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Local business founded at UW starts fundraiser to send food to Ukraine

The 2050, a company started by a University of Washington grad, will donate one meal to Tanzania and one meal to Ukraine for every product sold.

SEATTLE — A local business started at the University of Washington is pivoting an existing charitable effort to send meals to Tanzania, to also feed refugees fleeing the war in Ukraine. 

Known as one of the world's "breadbaskets," Russia and Ukraine provide 90% of the wheat imported to East Africa, wreaking havoc on the region's food supply, according to a Kickstarter campaign by The 2050. 

The 2050 is a Seattle-based business with a goal of "zero food waste by 2050." The business was founded by University of Washington grad Austin Hirsh after he discovered half of fruits and vegetables go uneaten in the US every year. 

Hirsh came up with "The 2050 smoothie" which is made from imperfect or discarded produce. The idea won him and his team $25,000 in prize money to start their business. 

“In the beginning I was going to the Amazon banana cart personally and taking 800 bananas that they were gonna compost and freeze-drying them myself, grinding them with my mom and testing flavors," explained Hirsh.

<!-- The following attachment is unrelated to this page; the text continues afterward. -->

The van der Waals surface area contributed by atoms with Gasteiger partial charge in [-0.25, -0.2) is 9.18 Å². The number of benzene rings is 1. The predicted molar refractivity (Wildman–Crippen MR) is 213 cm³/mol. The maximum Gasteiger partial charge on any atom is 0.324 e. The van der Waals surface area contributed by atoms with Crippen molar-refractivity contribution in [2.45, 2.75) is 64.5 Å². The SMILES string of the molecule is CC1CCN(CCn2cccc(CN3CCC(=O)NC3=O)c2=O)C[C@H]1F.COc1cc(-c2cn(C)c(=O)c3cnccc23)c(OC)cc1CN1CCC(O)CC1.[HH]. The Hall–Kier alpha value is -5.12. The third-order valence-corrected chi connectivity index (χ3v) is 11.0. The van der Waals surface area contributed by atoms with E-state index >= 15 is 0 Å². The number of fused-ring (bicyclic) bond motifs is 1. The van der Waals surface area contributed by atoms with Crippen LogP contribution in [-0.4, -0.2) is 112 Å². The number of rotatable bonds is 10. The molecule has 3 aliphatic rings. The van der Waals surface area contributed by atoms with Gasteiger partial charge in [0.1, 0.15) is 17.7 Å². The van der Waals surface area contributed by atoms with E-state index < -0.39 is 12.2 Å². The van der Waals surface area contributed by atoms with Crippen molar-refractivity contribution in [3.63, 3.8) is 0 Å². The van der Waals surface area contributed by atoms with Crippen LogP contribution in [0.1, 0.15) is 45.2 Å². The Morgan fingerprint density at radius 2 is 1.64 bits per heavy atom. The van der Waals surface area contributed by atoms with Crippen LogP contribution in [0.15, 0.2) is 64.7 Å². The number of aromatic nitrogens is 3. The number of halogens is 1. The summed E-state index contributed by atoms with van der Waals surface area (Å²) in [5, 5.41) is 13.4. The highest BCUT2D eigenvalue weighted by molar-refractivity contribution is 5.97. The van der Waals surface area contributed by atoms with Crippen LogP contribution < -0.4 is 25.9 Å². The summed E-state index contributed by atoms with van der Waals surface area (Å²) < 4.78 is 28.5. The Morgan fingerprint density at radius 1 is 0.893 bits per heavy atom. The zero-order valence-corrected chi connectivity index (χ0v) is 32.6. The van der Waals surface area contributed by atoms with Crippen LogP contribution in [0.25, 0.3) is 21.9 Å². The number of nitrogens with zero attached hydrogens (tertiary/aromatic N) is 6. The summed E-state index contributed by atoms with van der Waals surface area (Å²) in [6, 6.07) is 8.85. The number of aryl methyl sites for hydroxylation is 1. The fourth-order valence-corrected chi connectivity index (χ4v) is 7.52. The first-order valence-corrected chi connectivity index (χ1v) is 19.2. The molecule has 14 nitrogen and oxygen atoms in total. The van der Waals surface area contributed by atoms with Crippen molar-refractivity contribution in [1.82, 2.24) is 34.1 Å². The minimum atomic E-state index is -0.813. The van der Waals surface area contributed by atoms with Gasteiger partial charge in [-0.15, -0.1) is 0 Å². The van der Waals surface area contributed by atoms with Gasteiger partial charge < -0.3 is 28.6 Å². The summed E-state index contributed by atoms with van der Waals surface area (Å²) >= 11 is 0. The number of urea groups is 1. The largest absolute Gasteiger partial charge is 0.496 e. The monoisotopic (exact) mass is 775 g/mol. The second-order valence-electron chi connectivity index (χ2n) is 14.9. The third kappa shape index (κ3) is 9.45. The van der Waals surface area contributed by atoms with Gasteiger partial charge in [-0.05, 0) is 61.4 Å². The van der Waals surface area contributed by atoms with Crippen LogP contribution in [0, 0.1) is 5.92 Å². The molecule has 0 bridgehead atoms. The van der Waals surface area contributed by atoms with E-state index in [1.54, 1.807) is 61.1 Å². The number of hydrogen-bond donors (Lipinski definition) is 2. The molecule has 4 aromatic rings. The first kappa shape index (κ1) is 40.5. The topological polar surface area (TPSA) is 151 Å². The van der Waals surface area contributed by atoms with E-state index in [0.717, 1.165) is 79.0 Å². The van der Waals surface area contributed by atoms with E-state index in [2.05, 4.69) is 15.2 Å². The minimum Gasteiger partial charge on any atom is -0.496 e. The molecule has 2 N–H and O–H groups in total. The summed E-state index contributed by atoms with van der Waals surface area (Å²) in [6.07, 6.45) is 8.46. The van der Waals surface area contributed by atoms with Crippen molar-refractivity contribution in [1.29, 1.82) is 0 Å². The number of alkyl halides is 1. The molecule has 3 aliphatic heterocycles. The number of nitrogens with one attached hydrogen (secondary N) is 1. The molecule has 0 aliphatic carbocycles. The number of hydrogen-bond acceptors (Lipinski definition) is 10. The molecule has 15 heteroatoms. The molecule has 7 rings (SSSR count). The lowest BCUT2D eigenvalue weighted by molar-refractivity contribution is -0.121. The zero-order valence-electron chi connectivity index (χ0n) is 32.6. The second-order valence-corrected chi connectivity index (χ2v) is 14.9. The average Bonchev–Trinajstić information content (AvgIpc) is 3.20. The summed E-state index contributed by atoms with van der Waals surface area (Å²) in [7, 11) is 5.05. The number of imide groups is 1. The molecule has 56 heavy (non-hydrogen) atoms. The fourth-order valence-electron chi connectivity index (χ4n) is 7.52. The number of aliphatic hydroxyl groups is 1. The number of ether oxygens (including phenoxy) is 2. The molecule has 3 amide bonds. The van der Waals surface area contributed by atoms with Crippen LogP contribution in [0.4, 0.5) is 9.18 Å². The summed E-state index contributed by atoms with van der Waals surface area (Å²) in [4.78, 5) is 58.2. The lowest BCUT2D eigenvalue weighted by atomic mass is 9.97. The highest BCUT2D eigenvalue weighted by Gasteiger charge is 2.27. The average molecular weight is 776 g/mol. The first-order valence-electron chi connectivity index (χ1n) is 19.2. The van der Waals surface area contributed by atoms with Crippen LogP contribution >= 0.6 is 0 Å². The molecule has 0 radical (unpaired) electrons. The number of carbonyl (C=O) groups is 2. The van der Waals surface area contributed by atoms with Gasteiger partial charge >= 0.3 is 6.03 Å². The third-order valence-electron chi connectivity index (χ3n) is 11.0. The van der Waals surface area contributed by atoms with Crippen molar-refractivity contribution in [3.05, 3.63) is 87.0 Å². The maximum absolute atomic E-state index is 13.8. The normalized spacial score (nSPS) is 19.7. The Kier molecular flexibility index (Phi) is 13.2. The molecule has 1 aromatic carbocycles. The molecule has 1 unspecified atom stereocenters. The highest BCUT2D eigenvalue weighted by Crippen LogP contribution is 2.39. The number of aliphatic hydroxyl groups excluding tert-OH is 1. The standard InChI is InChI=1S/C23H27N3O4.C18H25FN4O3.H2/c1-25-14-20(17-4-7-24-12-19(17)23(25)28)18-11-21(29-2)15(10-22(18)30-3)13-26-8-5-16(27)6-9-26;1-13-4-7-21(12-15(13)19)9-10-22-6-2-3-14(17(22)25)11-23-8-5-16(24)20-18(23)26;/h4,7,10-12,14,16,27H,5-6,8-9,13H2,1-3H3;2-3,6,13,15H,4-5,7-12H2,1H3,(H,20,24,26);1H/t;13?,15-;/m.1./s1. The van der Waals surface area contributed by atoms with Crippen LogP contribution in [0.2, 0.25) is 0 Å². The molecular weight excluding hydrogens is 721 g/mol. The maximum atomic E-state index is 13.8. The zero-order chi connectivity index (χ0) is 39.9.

The company then expanded into making pasta like plant-based mac and cheese and also began a charitable initiative. The 2050 partnered with The Outreach Program, a nonprofit that has been providing meals to people around the world for nearly 20 years. 

For each meal purchased, The Outreach Program would provide a meal to those in need in Tanzania, Hirsh said.

Hirsh and his business partner Greg Gibson were working on their campaign with The Outreach Program for six months when Russia's invasion of Ukraine began. 

“I was surprised to learn that Tanzania and Eastern Africa rely heavily on Ukraine and Russia for wheat and grains so the need for food increased in Tanzania and of course, the need skyrocketed in Ukraine," he said. 

The company quickly pivoted to donating two meals for every meal purchased, one to Tanzania and the other to Ukraine. 

Since March, The Outreach Program has sent three million meals to refugee centers in and around Ukraine. A Kickstarter started by Hirsh is helping double that impact. 

"It's kind of helping on both fronts of this big global food shakeup that's happening," Hirsh said. 

To contribute to Hirsh's fundraiser, click here


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